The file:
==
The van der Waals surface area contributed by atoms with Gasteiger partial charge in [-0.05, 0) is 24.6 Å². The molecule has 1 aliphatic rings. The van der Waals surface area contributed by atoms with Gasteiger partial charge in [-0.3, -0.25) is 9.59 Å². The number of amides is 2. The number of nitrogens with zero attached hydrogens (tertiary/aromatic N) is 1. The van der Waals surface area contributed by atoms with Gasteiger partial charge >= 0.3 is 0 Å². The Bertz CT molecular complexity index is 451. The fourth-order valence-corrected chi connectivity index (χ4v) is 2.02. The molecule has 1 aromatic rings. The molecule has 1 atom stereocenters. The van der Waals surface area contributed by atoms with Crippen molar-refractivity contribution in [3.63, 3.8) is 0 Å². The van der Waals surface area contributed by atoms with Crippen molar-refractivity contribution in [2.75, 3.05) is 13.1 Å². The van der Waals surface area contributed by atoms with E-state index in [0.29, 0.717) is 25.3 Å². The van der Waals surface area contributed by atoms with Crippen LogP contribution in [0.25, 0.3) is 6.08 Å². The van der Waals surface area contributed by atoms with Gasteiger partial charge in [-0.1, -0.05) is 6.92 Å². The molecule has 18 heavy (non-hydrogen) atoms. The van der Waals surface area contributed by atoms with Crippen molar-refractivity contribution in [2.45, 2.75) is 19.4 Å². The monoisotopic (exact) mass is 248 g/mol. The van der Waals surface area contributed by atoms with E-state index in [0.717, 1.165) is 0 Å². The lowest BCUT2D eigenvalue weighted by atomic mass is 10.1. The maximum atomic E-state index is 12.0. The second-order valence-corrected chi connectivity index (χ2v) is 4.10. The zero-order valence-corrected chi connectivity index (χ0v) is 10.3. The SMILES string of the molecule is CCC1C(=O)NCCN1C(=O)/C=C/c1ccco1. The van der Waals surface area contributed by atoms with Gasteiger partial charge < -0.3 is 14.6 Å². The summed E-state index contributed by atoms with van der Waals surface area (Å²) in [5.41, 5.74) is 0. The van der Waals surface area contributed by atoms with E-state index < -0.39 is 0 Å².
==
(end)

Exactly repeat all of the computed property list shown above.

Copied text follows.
The van der Waals surface area contributed by atoms with Gasteiger partial charge in [-0.05, 0) is 24.6 Å². The molecule has 1 aliphatic rings. The van der Waals surface area contributed by atoms with Gasteiger partial charge in [-0.3, -0.25) is 9.59 Å². The number of amides is 2. The number of nitrogens with zero attached hydrogens (tertiary/aromatic N) is 1. The van der Waals surface area contributed by atoms with Gasteiger partial charge >= 0.3 is 0 Å². The Bertz CT molecular complexity index is 451. The fourth-order valence-corrected chi connectivity index (χ4v) is 2.02. The molecule has 1 aromatic rings. The molecule has 1 atom stereocenters. The van der Waals surface area contributed by atoms with Crippen molar-refractivity contribution in [3.63, 3.8) is 0 Å². The van der Waals surface area contributed by atoms with Crippen molar-refractivity contribution in [2.75, 3.05) is 13.1 Å². The van der Waals surface area contributed by atoms with E-state index in [0.29, 0.717) is 25.3 Å². The van der Waals surface area contributed by atoms with Crippen LogP contribution in [0.25, 0.3) is 6.08 Å². The van der Waals surface area contributed by atoms with Gasteiger partial charge in [-0.1, -0.05) is 6.92 Å². The molecule has 18 heavy (non-hydrogen) atoms. The van der Waals surface area contributed by atoms with Crippen molar-refractivity contribution in [2.45, 2.75) is 19.4 Å². The monoisotopic (exact) mass is 248 g/mol. The van der Waals surface area contributed by atoms with E-state index in [0.717, 1.165) is 0 Å². The lowest BCUT2D eigenvalue weighted by atomic mass is 10.1. The maximum atomic E-state index is 12.0. The second-order valence-corrected chi connectivity index (χ2v) is 4.10. The zero-order valence-corrected chi connectivity index (χ0v) is 10.3. The SMILES string of the molecule is CCC1C(=O)NCCN1C(=O)/C=C/c1ccco1. The van der Waals surface area contributed by atoms with Gasteiger partial charge < -0.3 is 14.6 Å². The summed E-state index contributed by atoms with van der Waals surface area (Å²) in [5.41, 5.74) is 0. The van der Waals surface area contributed by atoms with E-state index < -0.39 is 0 Å².